Osteoarthritis (OA) is the most common form of arthritis, and is also known as degenerative joint disease, or “wear and tear arthritis.” OA is a chronic condition characterized by the breakdown, and eventual loss, of the joint’s cartilage. You can recognize cartilage easily. For example, when you break open a chicken joint, it the is white, shiny covering on the end of the bone. By serving as a cushion and shock absorber between the bones of a joint, cartilage plays a vital role in the human musculoskeletal system. Some joints have a additional type of cartilage called a meniscus (in the knee) or a labrum (in the hip and shoulder). When the cartilage wears down, the bones begin rubbing against each other, causing friction, inflammation, pain, and a reduction in joint function and range of motion.
Osteoarthritis most often occurs in weight-bearing joints, such as the hip, knee, and spine; however, it can also affect a number of other joints, including the hands, toes, and neck, especially due to an injury or overuse.
Causes of Osteoarthritis
The causes of osteoarthritis are not clear in most cases. However, the most common causes include, but are not limited to: age, injury or overuse, obesity, and genetic predisposition.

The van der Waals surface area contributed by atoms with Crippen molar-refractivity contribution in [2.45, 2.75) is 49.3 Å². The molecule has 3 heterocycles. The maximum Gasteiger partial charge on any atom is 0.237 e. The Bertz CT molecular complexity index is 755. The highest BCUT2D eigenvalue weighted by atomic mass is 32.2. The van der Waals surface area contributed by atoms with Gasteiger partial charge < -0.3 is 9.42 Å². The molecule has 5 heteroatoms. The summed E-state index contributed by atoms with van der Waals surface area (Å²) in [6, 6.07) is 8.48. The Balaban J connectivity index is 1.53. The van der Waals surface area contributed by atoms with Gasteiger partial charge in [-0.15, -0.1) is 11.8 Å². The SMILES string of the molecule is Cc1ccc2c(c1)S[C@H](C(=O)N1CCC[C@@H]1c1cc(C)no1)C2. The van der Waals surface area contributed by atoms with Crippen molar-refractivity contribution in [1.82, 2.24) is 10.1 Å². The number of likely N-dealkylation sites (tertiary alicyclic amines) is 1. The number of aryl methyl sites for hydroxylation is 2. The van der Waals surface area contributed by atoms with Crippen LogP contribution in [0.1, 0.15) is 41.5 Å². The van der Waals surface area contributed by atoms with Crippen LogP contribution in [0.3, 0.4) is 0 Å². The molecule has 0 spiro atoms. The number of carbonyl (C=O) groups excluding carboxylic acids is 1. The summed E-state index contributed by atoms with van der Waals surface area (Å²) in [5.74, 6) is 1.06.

- Age – Osteoarthritis is often caused by age, as natural degeneration plays a large part in the development of this disease. Older patients are more at risk for developing osteoarthritis compared to younger patients.
- Injury or Overuse – Athletes, including children and adults, performing repetitive motions or playing high impact sports commonly sustain joint injuries to the ligaments, meniscus and cartilage that can lead to osteoarthritis.
- Obesity – Increased body weight carried by the hip and knees contributes to the cartilage to wearing out faster than normal.
- Genetic Predisposition – Hereditary abnormalities can affect the bones of the joints, and can later lead to osteoarthritis.
Symptoms of osteoarthritis develop slowly over time. These symptoms vary significantly between patients. While some patients experience symptoms sporadically, others will experience them more frequently. Nevertheless, the most common symptom reported throughout patients is joint pain. Usually, the patient will feel pain during or after movement. Dr. Harwin recommends scheduling a consultation if the patient experiences swelling or stiffness in the specific joint for more than two weeks.
Common symptoms of OA include:
- Loss of Motion
- Grating Sensation
Orthopaedic Excellence in New York City
Dr. Harwin understands the debilitating effects of Osteoarthritis, and has over 30 years of clinical and research experience in determining the best option for treating OA in his patients. With the safest and most comfortable treatment options available, Dr. Harwin strives to alleviate the debilitating symptoms of osteoarthritis to promote quality of life. To learn more about treatments for osteoarthritis, please make an appointment with Dr. Harwin by calling his office at (212) 861-9800. Our New York City office is located at 910 Park Avenue, New York, NY 10075.